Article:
The deadline for responses to the draft Southampton Masterplan has passed, but you will be able to respond to the revised Masterplan when it is published some time next year, and to make representations to Eastleigh Borough Council if and when BAA applies for planning permission.
Indy Reports:  
Rather than spend money on improving the existing rail networks the government has approved the expansion of the small local airport. Erinaceous Group Plc has recieved the go ahead to launch new flights to such far away places as Paris, Edinburgh and Amsterdam. These are routes that should be much more effectively served by high -speed train connections. Rough Music, a Brighton based zine, has commented on its opposition to the greenwash of the local council citing local councillor Don Turner as saying: "A viable working airport offers the best protection of the strategic green gap between Shoreham and Lancing". The irony of greenwash statements like this, is that they ignore global impacts of the proposals. So what if there is a green gap between Shoreham and Lancing if it is all under water in fifty years because of the increased air traffic. Learn more about the local protests at: [www.adurcare.wanadoo.co.uk] [Old Reports] [Rough Music]
London Ashford (lydd)
The involvement of a Saudi Arms dealer in any business should have most people worried. But not seemingly Micheal Howard the local MP supporting this airport expansion project. Citing the tired excuse of the airport creating jobs Howard is backing this airport. This is an environmentally disastrous project. In this case the expansion threatens a wide range of local habitats. The RSPB have published a press release with more details available here: www.kentnet.org.uk/laag/press_release_14april05_rspb.htm
The airport is promoting itself as "Lydd Airport is the environmentally acceptable and safe solution to runway and airspace congestion in the Southeast". How this claim can be made in the face of the testimony of so many environmental commentators is unbelieveable. The promotional material also makes advantage of the situation in the "Garden of England" failing to note the damage the expansion of the airport will have on that Garden. Greenwash is becoming a more common tool of major corporations. In a glaring example of double speak an airport is being presented as a solution to environmental problems. www.kentnet.org.uk/laag/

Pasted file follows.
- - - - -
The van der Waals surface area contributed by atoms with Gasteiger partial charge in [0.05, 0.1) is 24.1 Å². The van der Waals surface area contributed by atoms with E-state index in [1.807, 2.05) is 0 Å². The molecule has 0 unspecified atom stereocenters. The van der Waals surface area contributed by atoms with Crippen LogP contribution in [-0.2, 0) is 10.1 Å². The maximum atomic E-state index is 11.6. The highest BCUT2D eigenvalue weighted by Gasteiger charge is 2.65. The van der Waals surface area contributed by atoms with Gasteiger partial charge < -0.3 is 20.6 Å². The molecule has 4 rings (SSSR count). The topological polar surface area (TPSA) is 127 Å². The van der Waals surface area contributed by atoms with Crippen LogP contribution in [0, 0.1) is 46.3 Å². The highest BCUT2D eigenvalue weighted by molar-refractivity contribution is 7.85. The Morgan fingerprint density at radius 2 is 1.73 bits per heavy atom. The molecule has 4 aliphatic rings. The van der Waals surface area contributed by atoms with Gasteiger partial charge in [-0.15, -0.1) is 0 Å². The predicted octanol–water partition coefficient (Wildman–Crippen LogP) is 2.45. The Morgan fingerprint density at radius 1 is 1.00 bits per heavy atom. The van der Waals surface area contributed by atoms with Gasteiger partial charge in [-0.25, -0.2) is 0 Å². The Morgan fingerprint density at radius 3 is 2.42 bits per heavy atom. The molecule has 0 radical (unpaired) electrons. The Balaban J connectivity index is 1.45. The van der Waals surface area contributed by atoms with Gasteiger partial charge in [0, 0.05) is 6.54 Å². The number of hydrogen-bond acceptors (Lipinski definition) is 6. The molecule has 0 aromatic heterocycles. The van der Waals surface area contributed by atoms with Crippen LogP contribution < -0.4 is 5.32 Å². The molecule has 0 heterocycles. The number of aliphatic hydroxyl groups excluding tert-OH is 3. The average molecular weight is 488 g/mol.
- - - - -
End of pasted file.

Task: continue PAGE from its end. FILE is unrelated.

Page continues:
National Airport expansion protest group
All this has lead to growing protests bringing together local protest groups with environmental campaigners. Aviation expansion will inevitably result in more noise and pollution for local communities. Aviation is also the fastest-growing contributor to climate change.
The next protest will take place next week. On 28th, 29th and 30th November, the aviation industry is holding a major conference at the Waldorf Hilton Hotel in the Aldwych in London. It brings together top people in the industry from around the world to talk about the opportunities for expansion. It will be the focus of protest. On the Tuesday evening, there will be a very public protest. Conference delegates will be having a gala dinner at a venue on Tower Bridge. People opposing airport expansion are invited to stroll across the Bridge from about 6.00pm onwards. Evening dress optional!
Airport Pledge You can sign the aiport pledge at www.airportpledge.org.uk.
Older News from Heathrow but still relevant due to the impact London airports have on capacity in the Southcoast. 
Chris Bluemel, Chris Blake, Doopa, John Stewart